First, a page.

Taking Care of Pets at the Holidays

Posted October 29, 2007 2:36 p.m. EDT
Updated November 14, 2007 1:48 a.m. EST

Thanksgiving is for family. So if some of your family is four-legged, it seems only right to share with them too.

But the results aren't always festive, as Sandi Garcia of Denver learned the hard way on her first with Holly, a golden retriever. Just before dinner, Garcia set down a lovely plate of turkey and stuffing topped with gravy.

"She gulped it down in two seconds flat. Then we humans sat down and said grace," says Garcia. "Just as we were about to dig in, Holly appeared in the dining room and proceeded to throw up her entire turkey dinner in front of all the guests."

Fortunately, Holly didn't suffer any long-term consequences. The same couldn't be said for the holiday meal.

"Needless to say, nobody had an appetite after that and dinner was served as leftovers the next few days - when we could stomach it."

Holly's reaction isn't surprising. Giving dogs food they aren't used to, even a new kind of dog food, can easily lead to an upset stomach, says Dr. Ken Drobatz, director of emergency medicine and professor of critical care at the University of Pennsylvania veterinary school hospital. More serious problems, both long-term and emergency, also can occur when pets help devour the holiday meal. Exercise both caution and moderation to keep your pet safe for many holidays to come.



"Too much fat is associated with pancreatitis, which can result in mild vomiting to potentially life threatening illness," Drobatz says. So don't give pan drippings or gravy, and it's safest to remove turkey skin, which is fatty. And be very careful not to let your pets get at the bones. "Turkey bones can splinter. They can stick in the esophagus, where they are hard to get to - it can be really serious."

Another potential risk is onions in stuffing or side dishes. "Lots of onions can cause red blood cells to break down and cause anemia. Even onion powder can be dangerous."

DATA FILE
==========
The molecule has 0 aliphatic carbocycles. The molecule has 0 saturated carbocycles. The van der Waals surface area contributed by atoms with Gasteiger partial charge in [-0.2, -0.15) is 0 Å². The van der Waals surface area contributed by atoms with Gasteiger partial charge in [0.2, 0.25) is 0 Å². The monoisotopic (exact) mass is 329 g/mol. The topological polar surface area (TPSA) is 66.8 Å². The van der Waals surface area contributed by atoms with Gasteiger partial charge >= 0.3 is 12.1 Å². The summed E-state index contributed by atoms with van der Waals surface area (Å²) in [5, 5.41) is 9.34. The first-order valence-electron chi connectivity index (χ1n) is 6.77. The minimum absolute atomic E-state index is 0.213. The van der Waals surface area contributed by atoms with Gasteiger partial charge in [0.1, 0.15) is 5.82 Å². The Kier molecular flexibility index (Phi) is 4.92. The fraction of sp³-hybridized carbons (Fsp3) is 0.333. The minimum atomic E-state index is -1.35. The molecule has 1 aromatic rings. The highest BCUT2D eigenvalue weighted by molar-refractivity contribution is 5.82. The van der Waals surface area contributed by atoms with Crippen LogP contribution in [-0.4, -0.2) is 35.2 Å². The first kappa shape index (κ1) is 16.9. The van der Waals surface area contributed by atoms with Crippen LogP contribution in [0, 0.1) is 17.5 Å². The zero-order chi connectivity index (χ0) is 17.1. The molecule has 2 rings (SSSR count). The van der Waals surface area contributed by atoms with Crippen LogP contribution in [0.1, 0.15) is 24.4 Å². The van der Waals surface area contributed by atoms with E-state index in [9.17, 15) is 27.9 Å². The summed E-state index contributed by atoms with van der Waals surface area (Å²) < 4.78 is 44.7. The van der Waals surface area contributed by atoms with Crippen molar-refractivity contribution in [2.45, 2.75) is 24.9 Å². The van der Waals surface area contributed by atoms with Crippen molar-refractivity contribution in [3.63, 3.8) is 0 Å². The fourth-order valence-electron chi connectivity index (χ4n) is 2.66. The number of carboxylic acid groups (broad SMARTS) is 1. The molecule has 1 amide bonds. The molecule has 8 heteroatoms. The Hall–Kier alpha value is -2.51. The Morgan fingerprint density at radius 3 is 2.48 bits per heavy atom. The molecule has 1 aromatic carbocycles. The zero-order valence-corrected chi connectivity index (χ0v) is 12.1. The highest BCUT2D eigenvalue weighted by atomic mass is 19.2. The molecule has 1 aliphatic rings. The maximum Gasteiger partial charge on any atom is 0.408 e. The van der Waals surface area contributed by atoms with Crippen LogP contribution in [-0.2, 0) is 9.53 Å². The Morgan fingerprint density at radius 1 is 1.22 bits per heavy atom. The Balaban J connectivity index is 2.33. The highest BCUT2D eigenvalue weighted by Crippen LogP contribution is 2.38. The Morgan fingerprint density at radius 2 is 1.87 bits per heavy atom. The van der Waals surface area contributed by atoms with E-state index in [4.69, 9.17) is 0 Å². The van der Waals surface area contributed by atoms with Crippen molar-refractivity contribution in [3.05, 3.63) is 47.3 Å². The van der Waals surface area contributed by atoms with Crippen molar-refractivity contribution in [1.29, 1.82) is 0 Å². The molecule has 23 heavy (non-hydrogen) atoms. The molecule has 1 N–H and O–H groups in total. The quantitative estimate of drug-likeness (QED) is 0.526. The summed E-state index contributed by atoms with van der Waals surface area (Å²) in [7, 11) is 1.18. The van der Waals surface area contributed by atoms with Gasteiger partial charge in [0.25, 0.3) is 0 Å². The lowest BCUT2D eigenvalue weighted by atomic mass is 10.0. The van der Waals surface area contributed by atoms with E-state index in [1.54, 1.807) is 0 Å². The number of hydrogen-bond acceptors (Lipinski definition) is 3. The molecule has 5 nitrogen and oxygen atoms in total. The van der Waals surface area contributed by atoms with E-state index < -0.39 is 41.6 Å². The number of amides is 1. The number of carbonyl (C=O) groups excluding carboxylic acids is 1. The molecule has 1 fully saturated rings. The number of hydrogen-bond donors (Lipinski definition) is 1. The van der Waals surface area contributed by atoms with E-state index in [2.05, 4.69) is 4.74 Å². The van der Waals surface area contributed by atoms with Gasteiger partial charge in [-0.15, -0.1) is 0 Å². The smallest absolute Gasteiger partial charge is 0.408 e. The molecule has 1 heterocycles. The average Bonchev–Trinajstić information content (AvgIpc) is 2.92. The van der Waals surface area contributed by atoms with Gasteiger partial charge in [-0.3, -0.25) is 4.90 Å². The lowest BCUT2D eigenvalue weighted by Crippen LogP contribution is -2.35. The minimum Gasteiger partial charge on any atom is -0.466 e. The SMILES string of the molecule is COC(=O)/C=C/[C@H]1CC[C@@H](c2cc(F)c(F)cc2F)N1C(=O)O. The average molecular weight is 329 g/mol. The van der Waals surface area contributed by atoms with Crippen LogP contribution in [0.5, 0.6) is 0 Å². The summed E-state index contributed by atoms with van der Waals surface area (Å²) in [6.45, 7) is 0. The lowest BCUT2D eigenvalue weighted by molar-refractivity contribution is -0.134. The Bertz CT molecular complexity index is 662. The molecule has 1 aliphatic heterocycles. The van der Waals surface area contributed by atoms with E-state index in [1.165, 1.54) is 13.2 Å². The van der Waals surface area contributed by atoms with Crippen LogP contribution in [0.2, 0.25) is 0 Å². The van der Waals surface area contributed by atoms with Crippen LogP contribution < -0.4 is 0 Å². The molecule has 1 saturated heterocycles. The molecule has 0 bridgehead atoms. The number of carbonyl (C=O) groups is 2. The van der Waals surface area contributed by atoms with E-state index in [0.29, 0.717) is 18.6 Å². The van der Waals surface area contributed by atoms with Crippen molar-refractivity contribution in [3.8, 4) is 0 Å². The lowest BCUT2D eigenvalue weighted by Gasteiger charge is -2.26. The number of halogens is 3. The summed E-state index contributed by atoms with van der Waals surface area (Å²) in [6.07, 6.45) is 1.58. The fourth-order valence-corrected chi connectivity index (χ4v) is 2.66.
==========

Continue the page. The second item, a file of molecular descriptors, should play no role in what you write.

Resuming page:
Drobatz cautions that cats are more sensitive than dogs to toxins such as those in onions. Fortunately, cats don't tend to overindulge in strange foods as much as dogs do.

But be cautious, because you never know what an individual cat will get a taste for, as Dawn Lamb of Mountain View, California, discovered one year when her mother went to the kitchen to get the pumpkin pies that were cooling on the counter.

"Sitting on the counter was Cloyd," the family's Siamese mix, "face down in the center of one of the pies, eating his way to the edges."

Cloyd was fine - he died in his sleep many years later at age 20 - but the family learned its lesson. "From that time on my mother kept the pies covered, but always saved a slice for Cloyd," says Lamb.

Grobatz says that side dishes like potatoes, sweet potatoes, and pumpkin are probably safe, but, he emphasizes, "in small amounts. Not a whole pan of it."



For dogs - who tend to eat first and ask questions later - the danger can be not just food, but anything that has come into contact with food.

"We've seen dogs eat toothpicks and then months later they cause serious abdominal problems. Sometimes it isn't immediately evident. They can migrate to other organs in the abdomen."

The problem was certainly immediately evident to Christi Lopez of Fremont, California, last year, when her Airedale terrier Abbey swallowed a 4 1/2-inch inch metal turkey skewer that had fallen on the floor.

"I tried to pry her mouth open. It was like trying to pry a vise open," says Lopez. Realizing the dog had already swallowed, she raced to the vet, where surgery was done to remove the skewer - which now hangs on the vet clinic wall as a souvenir.

Abbey was fine, but Lopez was grateful that she'd just renewed the pet health insurance she had bought through the American Kennel Club: The bill for the surgery was more than $2,000.

Lopez says that Abbey is the smartest dog she's ever known. But dogs rarely think before they eat.

"She's so smart you can just see her reasoning things out - but not very smart when it came to the turkey skewer."



So prevention is obviously the key.

Lopez is working on training Abbey not to lie on the kitchen floor, where things are dropped. And don't turn your back on that spread of leftovers - your pet may be capable of surprising feats when inspired by food, as Gary Sand of Lindale, Texas, found one year when he returned to the table he was clearing and found only one turkey drumstick where, minutes before, there had been two. Also missing in action was his maltese, Sassy.

"I looked all over for her, and finally found her under a bed on the opposite end of the house. She was hugging her monster drumstick and feasting like a gluttonous little queen."

Sassy had somehow gotten the drumstick - which he guesses was half her weight - off the table and dragged it across the house. And she didn't give up her hard-won prize without a fight.

"I took it away from her, and it was the only time she ever bit me."